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Blogs from this year’s Heidelberg Laureate Forum

Heidelberg Castle selfie

Paul and I have spent this week blogging from the Heidelberg Laureate Forum, an international event for PhD/postdoc students and top-level maths and computer science researchers.

It was a long week of extravagant dinners, incredible talks and press conferences, (maths) celeb spotting, branded conference freebies, hilarious quotes and exceptional hospitality. Oh, and blogging. Here’s a round-up of what we wrote, in case you’ve missed it this week, as well as some of the other posts the rest of the HLF blog team wrote.

A new model theory blog: Forking, Forcing and back&Forthing

Mathematical niche-filling news: a few model and set theorists have got together to start a new shared blog “on that hard to define area that is perhaps 80% Model Theory and 20% Set Theory”.

It’s wittily called fff, short for Forking, Forcing and back&Forthing, and it’s run by Andrés Caicedo, Juan Diego Caycedo, Artem Chernikov, John Goodrick, Ayhan Günaydın, Goyo Mijares, Sonat Suer, Andrés Villaveces.

The new blog is inspired by communal-blogging trailblazers the Secret Blogging Seminar, started by some Berkeley PhD students, and the n-Category Café, run by a mixture of category theorists, physicists and philosophers. The fff chaps explain themselves thus:

… a group of Model Theorists and Set Theorists have decided to put up a blog to explain to ourselves (and whoever reads this) why some result we just submitted to a journal is interesting, why some “classical” theorem (or definition, or notion, or example) is worth revisiting, what is our view on some discussion, what on earth is “such and such fancy concept”.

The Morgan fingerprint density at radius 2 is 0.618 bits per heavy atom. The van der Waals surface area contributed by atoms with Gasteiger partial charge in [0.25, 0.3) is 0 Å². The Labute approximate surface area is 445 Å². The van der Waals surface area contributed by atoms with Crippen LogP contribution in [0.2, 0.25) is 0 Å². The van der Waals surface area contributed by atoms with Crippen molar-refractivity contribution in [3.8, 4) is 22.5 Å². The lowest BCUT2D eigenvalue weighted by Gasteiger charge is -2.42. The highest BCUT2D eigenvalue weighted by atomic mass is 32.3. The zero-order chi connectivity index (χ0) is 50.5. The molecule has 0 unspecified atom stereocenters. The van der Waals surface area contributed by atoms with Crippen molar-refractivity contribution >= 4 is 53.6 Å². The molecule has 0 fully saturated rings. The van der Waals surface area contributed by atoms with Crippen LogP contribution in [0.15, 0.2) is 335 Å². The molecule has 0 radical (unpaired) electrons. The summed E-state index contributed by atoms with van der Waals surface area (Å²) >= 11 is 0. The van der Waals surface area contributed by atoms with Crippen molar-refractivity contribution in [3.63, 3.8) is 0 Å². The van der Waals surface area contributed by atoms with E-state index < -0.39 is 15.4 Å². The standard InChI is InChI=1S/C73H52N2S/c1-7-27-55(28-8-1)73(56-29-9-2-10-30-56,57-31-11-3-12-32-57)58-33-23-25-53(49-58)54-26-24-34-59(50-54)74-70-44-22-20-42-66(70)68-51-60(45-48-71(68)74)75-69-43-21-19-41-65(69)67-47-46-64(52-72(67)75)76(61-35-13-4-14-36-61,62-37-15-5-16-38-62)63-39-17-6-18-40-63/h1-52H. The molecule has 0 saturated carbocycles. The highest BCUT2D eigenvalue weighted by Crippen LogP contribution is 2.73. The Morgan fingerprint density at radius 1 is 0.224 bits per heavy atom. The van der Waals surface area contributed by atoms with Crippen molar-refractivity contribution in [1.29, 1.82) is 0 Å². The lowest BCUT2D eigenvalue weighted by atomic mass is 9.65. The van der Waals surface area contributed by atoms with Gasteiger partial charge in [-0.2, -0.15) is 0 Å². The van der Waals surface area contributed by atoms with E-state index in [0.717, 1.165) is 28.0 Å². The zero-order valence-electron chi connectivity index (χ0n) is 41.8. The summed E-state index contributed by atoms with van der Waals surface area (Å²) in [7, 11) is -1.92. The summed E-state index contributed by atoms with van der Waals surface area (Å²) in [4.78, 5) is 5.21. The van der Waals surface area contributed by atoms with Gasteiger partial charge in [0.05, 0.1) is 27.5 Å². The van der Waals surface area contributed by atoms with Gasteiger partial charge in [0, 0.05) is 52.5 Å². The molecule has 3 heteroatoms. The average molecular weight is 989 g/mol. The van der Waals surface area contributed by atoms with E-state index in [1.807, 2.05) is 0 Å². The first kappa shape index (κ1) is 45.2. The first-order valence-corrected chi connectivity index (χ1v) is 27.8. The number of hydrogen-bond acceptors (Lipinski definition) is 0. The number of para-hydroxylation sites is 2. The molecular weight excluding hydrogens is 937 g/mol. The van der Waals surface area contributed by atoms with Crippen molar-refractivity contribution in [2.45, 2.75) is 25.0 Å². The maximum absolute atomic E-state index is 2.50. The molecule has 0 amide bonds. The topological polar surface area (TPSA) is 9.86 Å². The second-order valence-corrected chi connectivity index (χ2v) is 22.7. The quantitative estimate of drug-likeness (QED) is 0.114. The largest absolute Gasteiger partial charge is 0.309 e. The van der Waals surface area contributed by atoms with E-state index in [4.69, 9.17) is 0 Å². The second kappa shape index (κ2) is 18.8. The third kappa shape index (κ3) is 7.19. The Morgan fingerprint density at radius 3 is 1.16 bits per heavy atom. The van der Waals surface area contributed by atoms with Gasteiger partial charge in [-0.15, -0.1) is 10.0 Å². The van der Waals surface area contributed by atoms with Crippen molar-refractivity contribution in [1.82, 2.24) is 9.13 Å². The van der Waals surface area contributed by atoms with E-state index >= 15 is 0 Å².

The blog: fff (Forking, Forcing and back&Forthing)

via Richard Elwes on Google+ ‘Mathematical Instruments’: interviews with mathematical bloggers

The blog has a new series of posts, ‘Mathematical Instruments’, highlighting mathematical bloggers. The posts take the form of an interview in which the subject answers questions about their blog and blogging in general. The first post explains that this will

let bloggers tell you a little bit about themselves. We call it “Mathematical Instruments” because we see blogging as a valuable addition to the toolbox for research and education. But it is still fairly new and sometimes gets overlooked or dismissed by people who don’t know what to use it for.
The idea of these short interviews is that we can learn a little more about how this instrument can be used, and meet some of the people who are already using it.

The first two are Igor Carron of Nuit Blanche and Izabella Laba of The Accidental Mathematician.

Source and more posts (in time): Mathematical Instruments.